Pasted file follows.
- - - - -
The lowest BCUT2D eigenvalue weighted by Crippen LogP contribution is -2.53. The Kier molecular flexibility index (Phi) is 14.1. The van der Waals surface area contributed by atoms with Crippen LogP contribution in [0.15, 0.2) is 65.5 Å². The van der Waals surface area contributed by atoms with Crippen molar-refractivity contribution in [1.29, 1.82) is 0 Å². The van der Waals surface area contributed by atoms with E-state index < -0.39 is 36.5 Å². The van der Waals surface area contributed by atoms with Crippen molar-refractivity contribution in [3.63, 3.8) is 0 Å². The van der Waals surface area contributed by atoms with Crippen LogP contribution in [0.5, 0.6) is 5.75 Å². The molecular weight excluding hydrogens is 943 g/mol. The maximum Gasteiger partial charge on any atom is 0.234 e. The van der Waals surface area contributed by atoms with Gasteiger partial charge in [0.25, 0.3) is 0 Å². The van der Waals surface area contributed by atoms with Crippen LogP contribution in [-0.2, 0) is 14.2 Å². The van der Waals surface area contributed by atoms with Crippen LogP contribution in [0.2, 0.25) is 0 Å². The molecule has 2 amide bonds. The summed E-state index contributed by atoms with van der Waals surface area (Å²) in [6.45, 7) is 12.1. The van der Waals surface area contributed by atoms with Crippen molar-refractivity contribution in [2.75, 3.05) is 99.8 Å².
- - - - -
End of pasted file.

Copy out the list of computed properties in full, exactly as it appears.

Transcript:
The lowest BCUT2D eigenvalue weighted by Crippen LogP contribution is -2.53. The Kier molecular flexibility index (Phi) is 14.1. The van der Waals surface area contributed by atoms with Crippen LogP contribution in [0.15, 0.2) is 65.5 Å². The van der Waals surface area contributed by atoms with Crippen molar-refractivity contribution in [1.29, 1.82) is 0 Å². The van der Waals surface area contributed by atoms with E-state index < -0.39 is 36.5 Å². The van der Waals surface area contributed by atoms with Crippen molar-refractivity contribution in [3.63, 3.8) is 0 Å². The van der Waals surface area contributed by atoms with Crippen LogP contribution in [0.5, 0.6) is 5.75 Å². The molecular weight excluding hydrogens is 943 g/mol. The maximum Gasteiger partial charge on any atom is 0.234 e. The van der Waals surface area contributed by atoms with Gasteiger partial charge in [0.25, 0.3) is 0 Å². The van der Waals surface area contributed by atoms with Crippen LogP contribution in [-0.2, 0) is 14.2 Å². The van der Waals surface area contributed by atoms with Crippen LogP contribution in [0.2, 0.25) is 0 Å². The molecule has 2 amide bonds. The summed E-state index contributed by atoms with van der Waals surface area (Å²) in [6.45, 7) is 12.1. The van der Waals surface area contributed by atoms with Crippen molar-refractivity contribution in [2.75, 3.05) is 99.8 Å².